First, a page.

Network: Play it by the numbers

The digital TV revolution has begun. But what does it all mean?
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The Independent Culture
IF THE advertising hoardings are to be believed, televisions around the country feel undervalued, bored and neglected. Over the next few weeks, the picture will literally change. Digital TV is here, and the humble box will take on a new lease of life.

Digital means better sound and pictures, interactivity and more channels. With digital, the television has the potential to take on some of the territory currently occupied by the personal computer. Interactive shopping, electronic banking and even e-mail will be features of the digital revolution.

So, unfortunately, is confusion. Rival broadcasters, equipment manufacturers and service providers will compete for our attention. Some digital television will be free. BBC1 and BBC2, for example, are already operating on the new system. Other channels will charge for their services. Sky will offer up to 200 digital channels through a satellite dish. But to muddle matters further, some of the most popular Sky channels, such as sport and movies, will be available from November to viewers without a satellite dish - through ON Digital, the start-up broadcaster.

Early next year, the cable operators will start their own version of digital services; again, the main Sky channels will be part of the package. And none of the new services will work with existing televisions, satellite or cable decoders.

Instead, viewers will have to buy a digital set-up box, even if they only want to watch free services from the BBC or ITV. The cheapest set- top boxes will cost around pounds 200. By the end of the year, sets with integrated digital decoders will also be on sale, at around the cost of a conventional, up-market television set. In a situation which recalls the early days of the home video recorder market, when VHS, Betamax and Philips Video2000 formats fought for space in our living-rooms, digital set-top boxes will be incompatible with rival services. So, to watch Sky digital via a satellite, viewers need a Sky set-top box. To watch ON Digital, viewers need its boxes. To watch cable next year, viewers will need a cable box, which is different again.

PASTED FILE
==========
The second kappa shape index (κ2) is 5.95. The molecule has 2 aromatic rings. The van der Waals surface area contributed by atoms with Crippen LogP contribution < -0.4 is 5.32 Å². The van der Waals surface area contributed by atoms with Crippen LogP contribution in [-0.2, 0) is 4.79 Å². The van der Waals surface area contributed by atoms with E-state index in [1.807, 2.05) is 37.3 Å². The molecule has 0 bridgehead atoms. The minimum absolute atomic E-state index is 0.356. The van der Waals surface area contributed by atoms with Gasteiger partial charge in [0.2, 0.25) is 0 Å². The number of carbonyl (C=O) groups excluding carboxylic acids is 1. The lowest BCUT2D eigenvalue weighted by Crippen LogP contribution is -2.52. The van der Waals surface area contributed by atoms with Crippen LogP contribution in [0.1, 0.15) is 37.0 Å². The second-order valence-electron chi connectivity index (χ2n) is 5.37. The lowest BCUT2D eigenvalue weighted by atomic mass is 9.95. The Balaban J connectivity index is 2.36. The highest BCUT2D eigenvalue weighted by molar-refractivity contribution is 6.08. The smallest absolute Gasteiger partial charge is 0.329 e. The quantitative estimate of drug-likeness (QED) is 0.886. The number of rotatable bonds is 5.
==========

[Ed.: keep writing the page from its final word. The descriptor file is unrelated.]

Digital TV is less a new form of television than a new way of transmitting programmes, suggests Andrew Marre, communications director for ON Digital. "People get hung up about digital, and we are in danger of frightening consumers," he says. "We are about delivering programmes, not technology. Digital is a means to an end: it allows us to take the capacity of one channel and lets you have four, five or six channels in the same space."

ON Digital has the simplest approach of all the digital networks: it uses a standard television aerial to send its signals. This means that any viewer can receive the service, as long as they have a digital set- top box and fall within the coverage area. When ON launches on 15 November, there will be some parts of the country where the service will not work. But for the most basic options, including the BBC's two new, digital- only channels, ITV's offering including ITV2, Channel 4 and Channel 5, there is no charge and no need to register with ON.

The company, though, hopes viewers will sign up for either its primary or its premium channels, too. Primary channels include Sky1, Eurosport, Granada Plus and Carlton Food Network; ON Digital is a joint venture between Granada and Carlton. There will be a monthly charge for the primary channels, and for the option to add premier channels, including movies and Sky Sports.

More TV alone, though, is unlikely to win over the public in droves: the take-up of satellite and cable TV already shows this. New programming ideas might. Interactive services will also play their part. As the different digital TV technologies support quite different levels of interactivity, it may well decide which service dominates the market.

"With broadcasting TV services, you will get the same thing whether it is cable or satellite or terrestrial," says Stephen Adshead, analyst at Datamonitor. "With interactive services, there is a big difference. With satellite and terrestrial you have one point for broadcast. Millions of different subscribers will pick up the same signal. You can have two-way communications through the cable network, and fast Internet access."

All digital television will offer some degree of interactive services. There will be much-improved, digital teletext, electronic shopping and electronic banking. All three systems will offer e-mail in the near future, and some set-top boxes come fitted with a modem to support this.

The real test will come when cable services come on stream. As well as digital TV channels, the cable operators will be able to offer full access to the Internet, at far greater speeds than ordinary modems. Already, cable operators are planning set-top boxes with computer interfaces on the back, which will let computer owners take advantage of the network's power when they go online.

Potentially, a digital TV with a cable connection can do much of what a PC can do now. Some things, such as home shopping, may well be more suited to digital TV.

Most homes have a TV, but only 5 per cent are connected to the Net. Anyone who can develop a livingroom-friendly way of going online has a golden opportunity.

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